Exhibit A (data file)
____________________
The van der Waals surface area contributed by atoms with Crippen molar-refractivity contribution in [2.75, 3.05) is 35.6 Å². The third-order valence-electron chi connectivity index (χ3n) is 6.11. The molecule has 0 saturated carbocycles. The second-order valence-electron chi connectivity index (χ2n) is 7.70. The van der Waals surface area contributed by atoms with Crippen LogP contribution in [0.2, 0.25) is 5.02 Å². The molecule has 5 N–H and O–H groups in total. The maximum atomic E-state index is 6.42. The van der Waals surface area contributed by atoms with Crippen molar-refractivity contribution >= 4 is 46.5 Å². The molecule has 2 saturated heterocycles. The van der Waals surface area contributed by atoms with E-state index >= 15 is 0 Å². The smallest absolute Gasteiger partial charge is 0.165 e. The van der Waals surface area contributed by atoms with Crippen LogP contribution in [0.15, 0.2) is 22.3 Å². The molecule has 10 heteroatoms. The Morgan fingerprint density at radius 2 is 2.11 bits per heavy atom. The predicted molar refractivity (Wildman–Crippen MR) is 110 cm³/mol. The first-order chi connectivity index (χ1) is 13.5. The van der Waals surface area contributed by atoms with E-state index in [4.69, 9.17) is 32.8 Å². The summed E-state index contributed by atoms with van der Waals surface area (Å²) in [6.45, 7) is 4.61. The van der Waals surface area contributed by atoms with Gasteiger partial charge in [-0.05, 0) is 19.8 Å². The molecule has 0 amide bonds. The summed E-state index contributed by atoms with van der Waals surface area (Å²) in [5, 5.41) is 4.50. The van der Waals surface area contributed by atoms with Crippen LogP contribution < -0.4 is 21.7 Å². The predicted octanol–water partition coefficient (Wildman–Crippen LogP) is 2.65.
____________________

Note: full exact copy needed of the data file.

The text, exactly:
The van der Waals surface area contributed by atoms with Crippen molar-refractivity contribution in [2.75, 3.05) is 35.6 Å². The third-order valence-electron chi connectivity index (χ3n) is 6.11. The molecule has 0 saturated carbocycles. The second-order valence-electron chi connectivity index (χ2n) is 7.70. The van der Waals surface area contributed by atoms with Crippen LogP contribution in [0.2, 0.25) is 5.02 Å². The molecule has 5 N–H and O–H groups in total. The maximum atomic E-state index is 6.42. The van der Waals surface area contributed by atoms with Crippen molar-refractivity contribution >= 4 is 46.5 Å². The molecule has 2 saturated heterocycles. The van der Waals surface area contributed by atoms with E-state index >= 15 is 0 Å². The smallest absolute Gasteiger partial charge is 0.165 e. The van der Waals surface area contributed by atoms with Crippen LogP contribution in [0.15, 0.2) is 22.3 Å². The molecule has 10 heteroatoms. The Morgan fingerprint density at radius 2 is 2.11 bits per heavy atom. The predicted molar refractivity (Wildman–Crippen MR) is 110 cm³/mol. The first-order chi connectivity index (χ1) is 13.5. The van der Waals surface area contributed by atoms with E-state index in [4.69, 9.17) is 32.8 Å². The summed E-state index contributed by atoms with van der Waals surface area (Å²) in [6.45, 7) is 4.61. The van der Waals surface area contributed by atoms with Gasteiger partial charge in [-0.05, 0) is 19.8 Å². The molecule has 0 amide bonds. The summed E-state index contributed by atoms with van der Waals surface area (Å²) in [5, 5.41) is 4.50. The van der Waals surface area contributed by atoms with Crippen LogP contribution < -0.4 is 21.7 Å². The predicted octanol–water partition coefficient (Wildman–Crippen LogP) is 2.65.